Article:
As we return from midterm break, not yet ready, perhaps, to think deeply on difficult pedagogical matters, I thought that that you might enjoy the following brief essay by Pico Iyer, first published in Time Magazine June 24, 2001, entitled "In Praise of the Humble Comma." (And if you want to comment on why it seems to be so hard for our students to keep that simple "red light, yellow light, stop sign" concept straight, or share ways you've developed to help them control punctuation, by all means please do!) --Linda
The gods, they say, give breath, and they take it away. But the same could be said -- could it not? -- of the humble comma. Add it to the present clause, and, of a sudden, the mind is, quite literally, given pause to think; take it out if you wish or forget it and the mind is deprived of a resting place. Yet still the comma gets no respect. It seems just a slip of a thing, a pedant's tick, a blip on the edge of our consciousness, a kind of printer's smudge almost. Small, we claim, is beautiful (especially in the age of the microchip). Yet what is so often used, and so rarely recalled, as the comma -- unless it be breath itself?Punctuation, one is taught, has a point: to keep up law and order. Punctuation marks are the road signs placed along the highway of our communication -- to control speeds, provide directions and prevent head-on collisions. A period has the unblinking finality of a red light; the comma is a flashing yellow light that asks us only to slow down; and the semicolon is a stop sign that tells us to ease gradually to a halt, before gradually starting up again. By establishing the relations between words, punctuation establishes the relations between the people using words. That may be one reason why schoolteachers exalt it and lovers defy it ("We love each other and belong to each other let's don't ever hurt each other Nicole let's don't ever hurt each other," wrote Gary Gilmore to his girlfriend). A comma, he must have known, "separates inseparables," in the clinching words of H.W. Fowler, King of English Usage.
Punctuation, then, is a civic prop, a pillar that holds society upright. (A run-on sentence, its phrases piling up without division, is as unsightly as a sink piled high with dirty dishes.) Small wonder, then, that punctuation was one of the first proprieties of the Victorian age, the age of the corset, that the modernists threw off: the sexual revolution might be said to have begun when Joyce's Molly Bloom spilled out all her private thoughts in 36 pages of unbridled, almost unperioded and officially censored prose; and another rebellion was surely marked when E.E. Cummings first felt free to commit "God" to the lower case.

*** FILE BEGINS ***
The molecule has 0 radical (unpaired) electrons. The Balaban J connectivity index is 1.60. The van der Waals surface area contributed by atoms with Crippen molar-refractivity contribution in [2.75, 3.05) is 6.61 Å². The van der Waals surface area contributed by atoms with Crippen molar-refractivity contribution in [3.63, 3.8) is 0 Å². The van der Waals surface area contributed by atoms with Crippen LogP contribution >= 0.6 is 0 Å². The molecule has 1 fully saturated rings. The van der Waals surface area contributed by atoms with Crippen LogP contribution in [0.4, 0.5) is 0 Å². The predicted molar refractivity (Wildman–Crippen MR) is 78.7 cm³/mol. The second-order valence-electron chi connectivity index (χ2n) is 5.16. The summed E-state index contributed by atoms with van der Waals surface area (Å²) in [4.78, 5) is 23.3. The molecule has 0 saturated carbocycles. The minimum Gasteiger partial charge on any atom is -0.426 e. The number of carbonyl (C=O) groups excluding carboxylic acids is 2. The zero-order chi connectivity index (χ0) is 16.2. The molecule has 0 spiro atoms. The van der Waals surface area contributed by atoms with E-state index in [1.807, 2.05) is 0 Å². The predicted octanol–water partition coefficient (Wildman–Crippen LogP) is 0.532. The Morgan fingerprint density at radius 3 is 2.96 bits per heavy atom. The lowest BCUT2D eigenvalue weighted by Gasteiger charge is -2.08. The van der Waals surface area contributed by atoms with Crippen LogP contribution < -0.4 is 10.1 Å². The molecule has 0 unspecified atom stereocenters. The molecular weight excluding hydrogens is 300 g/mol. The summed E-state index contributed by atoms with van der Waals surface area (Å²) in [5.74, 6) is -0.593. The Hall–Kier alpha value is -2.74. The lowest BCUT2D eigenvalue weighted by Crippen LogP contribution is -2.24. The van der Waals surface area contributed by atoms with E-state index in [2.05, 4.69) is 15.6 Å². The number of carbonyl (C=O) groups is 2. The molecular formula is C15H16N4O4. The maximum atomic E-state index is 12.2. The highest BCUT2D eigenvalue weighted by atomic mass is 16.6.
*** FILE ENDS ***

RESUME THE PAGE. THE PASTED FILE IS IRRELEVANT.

Punctuation thus becomes the signature of cultures. The hot-blooded Spaniard seems to be revealed in the passion and urgency of his doubled exclamation points and question marks ("¡Caramba! ¿Quien sabe?"), while the impassive Chinese traditionally added to his so-called inscrutability by omitting directions from his ideograms. The anarchy and commotion of the '60s were given voice in the exploding exclamation marks, riotous capital letters and Day-Glo italics of Tom Wolfe's spray-paint prose; and in Communist societies, where the State is absolute, the dignity -- and divinity -- of capital letters is reserved for Ministries, Sub-Committees and Secretariats.Yet punctuation is something more than a culture's birthmark; it scores the music in our minds, gets our thoughts moving to the rhythm of our hearts. Punctuation is the notation in the sheet music of our words, telling us when to rest, or when to raise our voices; it acknowledges that the meaning of our discourse, as of any symphonic composition, lies not in the units but in the pauses, the pacing and the phrasing. Punctuation is the way one bats one's eyes, lowers one's voice or blushes demurely. Punctuation adjusts the tone and color and volume till the feeling comes into perfect focus: not disgust exactly, but distaste; not lust, or like, but love.